Edward II (2010)

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Edward II

By J.R.S. Phillips (1940-  )

(John Roland Seymour Phillips)


Emeritus Professor, University College Dublin


Series Editor: Robert Baldock

Four years pass since the publication of the previous new Yale English Monarchs - George III in 2006 - but Edward II is the first in a flood of new titles. Published in 2010 in hardback (March in the UK and June in the USA) and 2012 in paperback.


Professor Phillips had the difficult task of examining not only a medieval king, elusive as they always are but also, as he states in his introduction, “a man who did not fit neatly into the traditional and acceptable categories of a medieval monarch”. Therein lies the greatness of this biographical study, a detailed and thorough account of one of England’s most un-kinglike kings. His conclusion is that while he was not heroic or successful Edward was unjustly labelled a useless king and his poor reputation is amplified by the vitriol inherent in the politics of his day.


J.S.Hamilton (Baylor University, Waco, Texas) reviewed this book in The English Historical Review, Vol. 126, No. 520 (June 2011) and found this an engaging study, “a complex and nuanced picture of the king and his reign”. The study was found  to  challenge many stereotypical notions to present a portrait of a king too able to be ignored. Phillips shapes his account by discussing the reputation of the king, discussing the weakness of some of the criticisms of Edward and the context in which they are made. Hamilton comments that Phillips examines an often overlooked aspects of his life - his relationship with Isabella, although the possibility is suggested that their relationship may initially have been more practical than romantic.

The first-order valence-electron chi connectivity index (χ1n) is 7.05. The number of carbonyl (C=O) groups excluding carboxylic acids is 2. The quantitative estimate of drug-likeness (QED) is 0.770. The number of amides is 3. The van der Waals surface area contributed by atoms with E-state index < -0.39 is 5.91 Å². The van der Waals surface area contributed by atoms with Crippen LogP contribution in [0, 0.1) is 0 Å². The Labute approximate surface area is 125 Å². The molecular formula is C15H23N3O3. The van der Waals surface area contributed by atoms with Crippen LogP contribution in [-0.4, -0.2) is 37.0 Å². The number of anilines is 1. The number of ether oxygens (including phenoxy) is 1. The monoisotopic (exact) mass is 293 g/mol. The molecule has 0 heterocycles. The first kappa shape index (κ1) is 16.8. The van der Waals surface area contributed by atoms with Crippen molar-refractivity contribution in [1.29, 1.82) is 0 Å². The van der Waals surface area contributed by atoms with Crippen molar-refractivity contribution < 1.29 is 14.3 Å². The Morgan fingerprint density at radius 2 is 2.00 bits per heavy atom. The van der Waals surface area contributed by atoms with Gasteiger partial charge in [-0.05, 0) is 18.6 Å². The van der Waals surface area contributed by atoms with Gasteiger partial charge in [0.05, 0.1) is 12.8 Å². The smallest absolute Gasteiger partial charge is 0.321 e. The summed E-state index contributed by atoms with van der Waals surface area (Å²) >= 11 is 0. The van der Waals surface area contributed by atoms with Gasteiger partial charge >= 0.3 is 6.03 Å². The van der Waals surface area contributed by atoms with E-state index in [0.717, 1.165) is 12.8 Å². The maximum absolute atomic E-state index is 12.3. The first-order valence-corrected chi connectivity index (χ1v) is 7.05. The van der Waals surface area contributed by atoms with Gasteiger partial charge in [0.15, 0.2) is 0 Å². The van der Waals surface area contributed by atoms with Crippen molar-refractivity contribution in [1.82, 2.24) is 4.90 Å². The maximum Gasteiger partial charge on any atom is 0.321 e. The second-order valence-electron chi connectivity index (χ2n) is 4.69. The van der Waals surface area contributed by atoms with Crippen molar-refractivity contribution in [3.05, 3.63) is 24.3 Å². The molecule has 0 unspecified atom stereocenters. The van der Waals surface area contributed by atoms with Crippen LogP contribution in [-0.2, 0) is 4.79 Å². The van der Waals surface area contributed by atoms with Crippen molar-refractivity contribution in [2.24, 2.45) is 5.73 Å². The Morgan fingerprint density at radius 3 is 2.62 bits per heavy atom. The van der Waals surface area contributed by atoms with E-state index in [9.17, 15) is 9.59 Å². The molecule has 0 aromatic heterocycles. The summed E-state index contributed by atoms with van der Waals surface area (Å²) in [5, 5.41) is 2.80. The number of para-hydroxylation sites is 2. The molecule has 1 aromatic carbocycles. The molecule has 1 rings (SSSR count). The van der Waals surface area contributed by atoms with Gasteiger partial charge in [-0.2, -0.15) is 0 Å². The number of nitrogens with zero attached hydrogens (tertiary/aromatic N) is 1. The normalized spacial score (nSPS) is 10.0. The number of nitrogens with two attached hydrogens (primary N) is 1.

Phillipp R. Schofield (Aberystwyth University) in History Oct 2011, Vol.96 (no. 324) is also complimentary of the work, commenting that Phillips "...is prepared to move away...from a more traditional narrative to introduce relatively new or traditionally less-examined features of the reign." His key finding though is that "One of the most compelling aspects of the volume is Phillips' desire to test the standard view of Edward II's kingship. His is not an attempt to rehabilitate Edward but rather to ask that we at least give him a fair trial. Phillips' view is, in essence, that Edward has not been judged by reasonable standards..."


This book is another example of why the English Monarchs series is compelling for history readers. Phillips joins a number of authors in the series whose task it was to re-evaluate the reputation of a monarch; to think clearly about why Edward, in this case, was given a "bad press", and to lead the profession in coming to a different or even iconoclastic conclusion about the nature and history of the subject of the biography. Phillips is not the only recently published author to ask for a reconsideration of the reputation of Edward II and rightly so. Contemporary accounts can and often are written from a perspective of self-interest and to condemn Edward because that was what was recorded in his day is no longer satisfactory. Phillips is not shy of pointing out Edward's flaws, but equally he constructs a history where positive aspects of Edward's reign are brought into view. The evil that men do lives after them; the good is oft interred with their bones. Rarely was Shakespeare's observation so apt as in the case of Edward II.



Yale 2010 / 2012

and Kindle (UK & USA)

Book Number: 23

Cover: Photograph from Edward’s tomb in Gloucester Cathedral.

Futher reading:


Readers wishing to get a Scottish perspective on the reign of Edward II should turn to the 2014 Yale title ‘Robert the Bruce: King of the Scots’ by Michael Penman. This biography compliments well this 2010 biography of Edward II, Robert the Bruce’s adversary.